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Ariz. regulators to hire lawyers in defense against fellow commissioner's suit

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Ariz. regulators to hire lawyers in defense against fellow commissioner's suit

Arizona Corporation Commission members voted to hire attorneys to defend themselves against a suit brought by a fellow commissioner seeking a court order for Arizona Public Service Co., or APS, to turn over campaign financing records.

Commissioner Bob Burns sued APS and parent company Pinnacle West Capital Corp. to force the records disclosure, claiming he has constitutional authority as an elected official to subpoena the records. He had tried to get support from the full commission to issue the subpoenas, but the other commissioners refused, and the companies refused to comply with the demands of the lone regulator. Burns filed his complaint with the Superior Court of Arizona, Maricopa County. (Case No. CV2017-001831)

On Aug. 3, Judge Daniel Kiley ruled that applicable case law supports Burns' request to amend his complaint to add defendants, namely the Arizona Corporation Commission and each of its four other members, and claims. The judge ruled against Commission Chairman Tom Forese's motion to intervene to object to Burns' July 23 effort to name him as a defendant.

In response, the commissioners on Aug. 7 voted to hire five attorneys. Each commissioner will get a lawyer to represent him personally, and the commission will get a fifth attorney. ACC Legal Division Director Andy Kvesic said each commissioner needs his own attorney because instances may arise where commissioners may have issues adverse to one another in defending themselves against Burns' complaint.

Next, the four commissioners refused Burns' request to resume public funding for his legal services in connection with the lawsuit. The commission previously cut off funding for Burns' attorney, who they had previously agreed could represent Burns when APS and Pinnacle West filed a complaint in the Superior Court seeking a declaratory judgment that Burns' subpoenas were illegal. The utility companies in early March withdrew their complaint, but when Burns continued to press for a court order to compel APS to comply with his subpoena, the commissioners cut off funding for his legal representation.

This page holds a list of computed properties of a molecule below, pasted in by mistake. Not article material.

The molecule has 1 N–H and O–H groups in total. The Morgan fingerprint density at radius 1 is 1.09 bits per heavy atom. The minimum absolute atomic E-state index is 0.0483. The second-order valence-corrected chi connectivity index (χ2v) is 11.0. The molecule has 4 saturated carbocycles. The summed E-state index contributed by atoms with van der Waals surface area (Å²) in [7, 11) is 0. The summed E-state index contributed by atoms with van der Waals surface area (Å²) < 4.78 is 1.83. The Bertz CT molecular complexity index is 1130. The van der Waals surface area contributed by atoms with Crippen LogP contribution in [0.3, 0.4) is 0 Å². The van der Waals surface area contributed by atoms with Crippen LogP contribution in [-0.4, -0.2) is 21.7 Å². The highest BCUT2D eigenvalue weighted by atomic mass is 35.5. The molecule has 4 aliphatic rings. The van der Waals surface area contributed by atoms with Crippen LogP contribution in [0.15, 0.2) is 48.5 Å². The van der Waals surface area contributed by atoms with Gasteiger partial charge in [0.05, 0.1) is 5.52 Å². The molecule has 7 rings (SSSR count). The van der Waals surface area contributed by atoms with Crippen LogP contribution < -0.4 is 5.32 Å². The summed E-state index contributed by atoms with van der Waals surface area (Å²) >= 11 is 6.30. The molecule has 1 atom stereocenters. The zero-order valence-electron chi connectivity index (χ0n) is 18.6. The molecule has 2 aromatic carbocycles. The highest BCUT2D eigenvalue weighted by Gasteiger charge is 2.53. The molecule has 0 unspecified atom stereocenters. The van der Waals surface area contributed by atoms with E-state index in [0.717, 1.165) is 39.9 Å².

Burns continued to press his case, and on May 26, the court refused the companies' move to dismiss the case but stayed the proceedings to give the commission an opportunity to rule on Burns' motion to compel APS to comply with the subpoenas. The commission refused to do so.

Major APS rate case ruling set for Aug. 19

The new developments in this case came just after the commission set an Aug. 15 date to hear APS' major rate case, which Forese called because APS said the commission must issue a final order by Aug. 19 to comply with state law. A commission law judge's recommended order had called for a Sept. 1 effective date.

In their latest decision, the four commissioners reasoned that there was only historical precedent at the commission for defending members in legal matters and the commission had never hired outside counsel to pursue offensive litigation against another party.

Burns argued he had a right to amend his complaint seeking a declaratory judgment against APS and its parent to include the commissioners, whom he said he is suing because of the positions they have taken in contending he could not unilaterally pursue the companies' campaign contributions records.

Burns said the Arizona Constitution gives him the right to do so and he does not need the support of the commission. "My constitutional rights have been violated and I have a right for the courts to resolve a good faith dispute over the meaning of the Arizona Constitution and statutes. I contend my position is correct and yours is incorrect," Burns told the other commissioners.

Burns argued further that if the commissioners did not provide public money for him to pursue this issue then the commissioners would be discriminating against him in favor of the regulated monopoly's position in an effort to stop investigations into key commission issues. Burns has contended the commissioners are continuing to show bias in favor of APS that could lead their disqualification and create numerous other legal problems.

Burns has contended that APS supported the elections of Forese and Commissioner Doug Little, and in June he unsuccessfully sought to disqualify them from ruling on the rate case. "If the commission votes to spend money in favor of APS' position against mine, they have demonstrated bias in the rate case and must recuse themselves from the rate case," Burns said.

Commissioner Boyd Dunn said Burns' amending of his complaint to include the commissioners was not necessary and he took Burns' allegations very seriously. "So my conclusion is I am not inclined to set new precedent here by awarding attorney fees to Commissioner Burns," Dunn said.

Little said he agreed with Dunn that paying Burns' legal fees "would set a dangerous precedent."

Commissioner Andy Tobin asked if there was an estimate of how much it would cost the taxpayers to hire five lawyers. ACC Executive Director Ted Vogt said there is none because the cost would depend on how the proceedings go.